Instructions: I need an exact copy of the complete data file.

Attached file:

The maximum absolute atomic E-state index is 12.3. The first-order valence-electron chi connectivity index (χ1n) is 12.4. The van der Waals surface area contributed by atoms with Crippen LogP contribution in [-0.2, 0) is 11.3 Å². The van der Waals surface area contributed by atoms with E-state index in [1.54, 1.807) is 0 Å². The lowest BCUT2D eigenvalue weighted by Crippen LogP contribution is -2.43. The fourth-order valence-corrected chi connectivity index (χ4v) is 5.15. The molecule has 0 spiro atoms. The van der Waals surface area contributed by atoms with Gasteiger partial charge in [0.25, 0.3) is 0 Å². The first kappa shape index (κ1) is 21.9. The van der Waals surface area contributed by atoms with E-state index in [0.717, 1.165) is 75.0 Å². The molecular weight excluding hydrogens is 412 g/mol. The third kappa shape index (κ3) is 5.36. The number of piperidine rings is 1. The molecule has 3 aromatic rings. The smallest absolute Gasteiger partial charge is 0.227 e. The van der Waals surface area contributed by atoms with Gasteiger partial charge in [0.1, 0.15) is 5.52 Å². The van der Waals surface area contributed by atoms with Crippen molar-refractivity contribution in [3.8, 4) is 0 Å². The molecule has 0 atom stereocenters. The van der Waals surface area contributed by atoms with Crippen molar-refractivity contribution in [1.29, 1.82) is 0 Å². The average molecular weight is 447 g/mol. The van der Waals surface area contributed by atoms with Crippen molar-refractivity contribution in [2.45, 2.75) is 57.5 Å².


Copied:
The maximum absolute atomic E-state index is 12.3. The first-order valence-electron chi connectivity index (χ1n) is 12.4. The van der Waals surface area contributed by atoms with Crippen LogP contribution in [-0.2, 0) is 11.3 Å². The van der Waals surface area contributed by atoms with E-state index in [1.54, 1.807) is 0 Å². The lowest BCUT2D eigenvalue weighted by Crippen LogP contribution is -2.43. The fourth-order valence-corrected chi connectivity index (χ4v) is 5.15. The molecule has 0 spiro atoms. The van der Waals surface area contributed by atoms with Gasteiger partial charge in [0.25, 0.3) is 0 Å². The first kappa shape index (κ1) is 21.9. The van der Waals surface area contributed by atoms with E-state index in [0.717, 1.165) is 75.0 Å². The molecular weight excluding hydrogens is 412 g/mol. The third kappa shape index (κ3) is 5.36. The number of piperidine rings is 1. The molecule has 3 aromatic rings. The smallest absolute Gasteiger partial charge is 0.227 e. The van der Waals surface area contributed by atoms with Gasteiger partial charge in [0.1, 0.15) is 5.52 Å². The van der Waals surface area contributed by atoms with Crippen molar-refractivity contribution in [3.8, 4) is 0 Å². The molecule has 0 atom stereocenters. The van der Waals surface area contributed by atoms with Crippen molar-refractivity contribution in [1.29, 1.82) is 0 Å². The average molecular weight is 447 g/mol. The van der Waals surface area contributed by atoms with Crippen molar-refractivity contribution in [2.45, 2.75) is 57.5 Å².